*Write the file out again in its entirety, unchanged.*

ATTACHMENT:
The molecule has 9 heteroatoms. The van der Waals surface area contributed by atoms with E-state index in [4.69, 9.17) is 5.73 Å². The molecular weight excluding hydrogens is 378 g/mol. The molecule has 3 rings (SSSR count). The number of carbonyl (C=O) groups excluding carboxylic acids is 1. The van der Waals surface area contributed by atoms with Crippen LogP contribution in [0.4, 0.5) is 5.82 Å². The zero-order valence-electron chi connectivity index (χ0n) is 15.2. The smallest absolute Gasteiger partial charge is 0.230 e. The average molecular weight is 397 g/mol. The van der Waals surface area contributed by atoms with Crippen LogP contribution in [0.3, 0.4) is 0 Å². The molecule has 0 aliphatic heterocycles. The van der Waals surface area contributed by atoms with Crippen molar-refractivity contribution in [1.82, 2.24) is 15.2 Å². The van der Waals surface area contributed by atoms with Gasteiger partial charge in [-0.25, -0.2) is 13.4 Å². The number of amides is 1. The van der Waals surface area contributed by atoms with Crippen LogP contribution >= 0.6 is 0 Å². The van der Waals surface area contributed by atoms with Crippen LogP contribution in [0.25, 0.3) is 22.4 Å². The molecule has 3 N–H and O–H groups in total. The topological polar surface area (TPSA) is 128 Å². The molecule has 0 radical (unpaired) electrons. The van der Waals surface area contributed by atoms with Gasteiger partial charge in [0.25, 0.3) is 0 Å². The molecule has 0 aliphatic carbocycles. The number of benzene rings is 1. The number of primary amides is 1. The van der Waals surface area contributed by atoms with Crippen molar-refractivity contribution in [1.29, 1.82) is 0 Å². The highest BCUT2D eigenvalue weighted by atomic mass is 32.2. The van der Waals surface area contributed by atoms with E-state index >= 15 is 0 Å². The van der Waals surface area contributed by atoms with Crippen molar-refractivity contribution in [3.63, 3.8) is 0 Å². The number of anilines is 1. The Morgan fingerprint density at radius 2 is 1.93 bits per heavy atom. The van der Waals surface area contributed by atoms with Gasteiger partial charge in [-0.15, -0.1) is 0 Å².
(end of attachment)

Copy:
The molecule has 9 heteroatoms. The van der Waals surface area contributed by atoms with E-state index in [4.69, 9.17) is 5.73 Å². The molecular weight excluding hydrogens is 378 g/mol. The molecule has 3 rings (SSSR count). The number of carbonyl (C=O) groups excluding carboxylic acids is 1. The van der Waals surface area contributed by atoms with Crippen LogP contribution in [0.4, 0.5) is 5.82 Å². The zero-order valence-electron chi connectivity index (χ0n) is 15.2. The smallest absolute Gasteiger partial charge is 0.230 e. The average molecular weight is 397 g/mol. The van der Waals surface area contributed by atoms with Crippen LogP contribution in [0.3, 0.4) is 0 Å². The molecule has 0 aliphatic heterocycles. The van der Waals surface area contributed by atoms with Crippen molar-refractivity contribution in [1.82, 2.24) is 15.2 Å². The van der Waals surface area contributed by atoms with Gasteiger partial charge in [-0.25, -0.2) is 13.4 Å². The number of amides is 1. The van der Waals surface area contributed by atoms with Crippen LogP contribution >= 0.6 is 0 Å². The van der Waals surface area contributed by atoms with Crippen LogP contribution in [0.25, 0.3) is 22.4 Å². The molecule has 3 N–H and O–H groups in total. The topological polar surface area (TPSA) is 128 Å². The molecule has 0 radical (unpaired) electrons. The van der Waals surface area contributed by atoms with Gasteiger partial charge in [0.25, 0.3) is 0 Å². The molecule has 0 aliphatic carbocycles. The number of benzene rings is 1. The number of primary amides is 1. The van der Waals surface area contributed by atoms with Crippen molar-refractivity contribution in [1.29, 1.82) is 0 Å². The highest BCUT2D eigenvalue weighted by atomic mass is 32.2. The van der Waals surface area contributed by atoms with E-state index >= 15 is 0 Å². The van der Waals surface area contributed by atoms with Crippen molar-refractivity contribution in [3.63, 3.8) is 0 Å². The number of anilines is 1. The Morgan fingerprint density at radius 2 is 1.93 bits per heavy atom. The van der Waals surface area contributed by atoms with Gasteiger partial charge in [-0.15, -0.1) is 0 Å².